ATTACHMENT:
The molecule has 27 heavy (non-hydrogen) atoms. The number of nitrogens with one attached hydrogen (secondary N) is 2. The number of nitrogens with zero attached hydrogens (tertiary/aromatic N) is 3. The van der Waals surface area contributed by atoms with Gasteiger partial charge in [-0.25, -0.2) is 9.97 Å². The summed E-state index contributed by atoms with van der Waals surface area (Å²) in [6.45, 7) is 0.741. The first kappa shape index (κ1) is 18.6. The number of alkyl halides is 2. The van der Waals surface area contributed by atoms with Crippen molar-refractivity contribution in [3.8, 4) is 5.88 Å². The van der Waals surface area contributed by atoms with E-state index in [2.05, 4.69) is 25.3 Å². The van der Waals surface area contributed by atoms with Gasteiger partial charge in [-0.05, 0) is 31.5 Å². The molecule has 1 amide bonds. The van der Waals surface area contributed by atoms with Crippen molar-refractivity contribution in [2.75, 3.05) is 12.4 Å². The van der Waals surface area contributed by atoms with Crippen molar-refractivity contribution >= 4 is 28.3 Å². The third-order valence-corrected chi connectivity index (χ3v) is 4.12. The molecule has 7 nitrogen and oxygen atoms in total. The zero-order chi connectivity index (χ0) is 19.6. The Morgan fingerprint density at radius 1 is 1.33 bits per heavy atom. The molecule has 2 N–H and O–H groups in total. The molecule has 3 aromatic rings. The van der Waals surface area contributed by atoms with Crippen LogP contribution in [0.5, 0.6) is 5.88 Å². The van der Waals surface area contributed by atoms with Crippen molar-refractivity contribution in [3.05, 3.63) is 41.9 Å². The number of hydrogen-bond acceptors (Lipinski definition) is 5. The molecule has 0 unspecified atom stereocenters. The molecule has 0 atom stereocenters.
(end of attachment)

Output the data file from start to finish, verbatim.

The molecule has 27 heavy (non-hydrogen) atoms. The number of nitrogens with one attached hydrogen (secondary N) is 2. The number of nitrogens with zero attached hydrogens (tertiary/aromatic N) is 3. The van der Waals surface area contributed by atoms with Gasteiger partial charge in [-0.25, -0.2) is 9.97 Å². The summed E-state index contributed by atoms with van der Waals surface area (Å²) in [6.45, 7) is 0.741. The first kappa shape index (κ1) is 18.6. The number of alkyl halides is 2. The van der Waals surface area contributed by atoms with Crippen molar-refractivity contribution in [3.8, 4) is 5.88 Å². The van der Waals surface area contributed by atoms with E-state index in [2.05, 4.69) is 25.3 Å². The van der Waals surface area contributed by atoms with Gasteiger partial charge in [-0.05, 0) is 31.5 Å². The molecule has 1 amide bonds. The van der Waals surface area contributed by atoms with Crippen molar-refractivity contribution in [2.75, 3.05) is 12.4 Å². The van der Waals surface area contributed by atoms with Crippen molar-refractivity contribution >= 4 is 28.3 Å². The third-order valence-corrected chi connectivity index (χ3v) is 4.12. The molecule has 7 nitrogen and oxygen atoms in total. The zero-order chi connectivity index (χ0) is 19.6. The Morgan fingerprint density at radius 1 is 1.33 bits per heavy atom. The molecule has 2 N–H and O–H groups in total. The molecule has 3 aromatic rings. The van der Waals surface area contributed by atoms with Crippen LogP contribution in [0.5, 0.6) is 5.88 Å². The van der Waals surface area contributed by atoms with Crippen molar-refractivity contribution in [3.05, 3.63) is 41.9 Å². The number of hydrogen-bond acceptors (Lipinski definition) is 5. The molecule has 0 unspecified atom stereocenters. The molecule has 0 atom stereocenters.